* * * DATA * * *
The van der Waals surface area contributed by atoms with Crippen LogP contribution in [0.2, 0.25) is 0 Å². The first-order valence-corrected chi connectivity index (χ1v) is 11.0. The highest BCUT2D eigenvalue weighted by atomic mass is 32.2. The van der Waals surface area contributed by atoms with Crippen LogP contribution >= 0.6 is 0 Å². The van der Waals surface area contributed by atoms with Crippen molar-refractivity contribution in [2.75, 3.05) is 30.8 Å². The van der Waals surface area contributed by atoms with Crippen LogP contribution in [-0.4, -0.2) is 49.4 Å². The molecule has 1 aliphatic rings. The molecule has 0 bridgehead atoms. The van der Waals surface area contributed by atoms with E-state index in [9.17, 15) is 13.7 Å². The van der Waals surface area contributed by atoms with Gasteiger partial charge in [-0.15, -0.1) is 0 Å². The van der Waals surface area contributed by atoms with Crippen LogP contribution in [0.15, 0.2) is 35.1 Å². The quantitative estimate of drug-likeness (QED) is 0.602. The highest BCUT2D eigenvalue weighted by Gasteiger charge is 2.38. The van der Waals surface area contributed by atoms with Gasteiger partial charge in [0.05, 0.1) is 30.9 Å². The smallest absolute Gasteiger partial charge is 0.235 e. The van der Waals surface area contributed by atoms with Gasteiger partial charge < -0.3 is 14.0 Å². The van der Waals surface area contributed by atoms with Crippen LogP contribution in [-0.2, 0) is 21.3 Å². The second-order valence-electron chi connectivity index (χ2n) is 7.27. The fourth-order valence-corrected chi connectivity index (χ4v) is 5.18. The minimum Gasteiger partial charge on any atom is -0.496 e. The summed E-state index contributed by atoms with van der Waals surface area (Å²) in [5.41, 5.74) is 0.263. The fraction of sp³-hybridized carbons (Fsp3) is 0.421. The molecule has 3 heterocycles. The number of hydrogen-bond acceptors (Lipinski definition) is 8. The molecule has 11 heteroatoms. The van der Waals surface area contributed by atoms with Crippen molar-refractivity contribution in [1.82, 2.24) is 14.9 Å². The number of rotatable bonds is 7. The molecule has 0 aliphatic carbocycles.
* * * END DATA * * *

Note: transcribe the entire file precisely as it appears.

The van der Waals surface area contributed by atoms with Crippen LogP contribution in [0.2, 0.25) is 0 Å². The first-order valence-corrected chi connectivity index (χ1v) is 11.0. The highest BCUT2D eigenvalue weighted by atomic mass is 32.2. The van der Waals surface area contributed by atoms with Crippen LogP contribution >= 0.6 is 0 Å². The van der Waals surface area contributed by atoms with Crippen molar-refractivity contribution in [2.75, 3.05) is 30.8 Å². The van der Waals surface area contributed by atoms with Crippen LogP contribution in [-0.4, -0.2) is 49.4 Å². The molecule has 1 aliphatic rings. The molecule has 0 bridgehead atoms. The van der Waals surface area contributed by atoms with E-state index in [9.17, 15) is 13.7 Å². The van der Waals surface area contributed by atoms with Gasteiger partial charge in [-0.15, -0.1) is 0 Å². The van der Waals surface area contributed by atoms with Crippen LogP contribution in [0.15, 0.2) is 35.1 Å². The quantitative estimate of drug-likeness (QED) is 0.602. The highest BCUT2D eigenvalue weighted by Gasteiger charge is 2.38. The van der Waals surface area contributed by atoms with Gasteiger partial charge in [0.05, 0.1) is 30.9 Å². The smallest absolute Gasteiger partial charge is 0.235 e. The van der Waals surface area contributed by atoms with Gasteiger partial charge < -0.3 is 14.0 Å². The van der Waals surface area contributed by atoms with Crippen LogP contribution in [-0.2, 0) is 21.3 Å². The second-order valence-electron chi connectivity index (χ2n) is 7.27. The fourth-order valence-corrected chi connectivity index (χ4v) is 5.18. The minimum Gasteiger partial charge on any atom is -0.496 e. The summed E-state index contributed by atoms with van der Waals surface area (Å²) in [5.41, 5.74) is 0.263. The fraction of sp³-hybridized carbons (Fsp3) is 0.421. The molecule has 3 heterocycles. The number of hydrogen-bond acceptors (Lipinski definition) is 8. The molecule has 11 heteroatoms. The van der Waals surface area contributed by atoms with Crippen molar-refractivity contribution in [1.82, 2.24) is 14.9 Å². The number of rotatable bonds is 7. The molecule has 0 aliphatic carbocycles.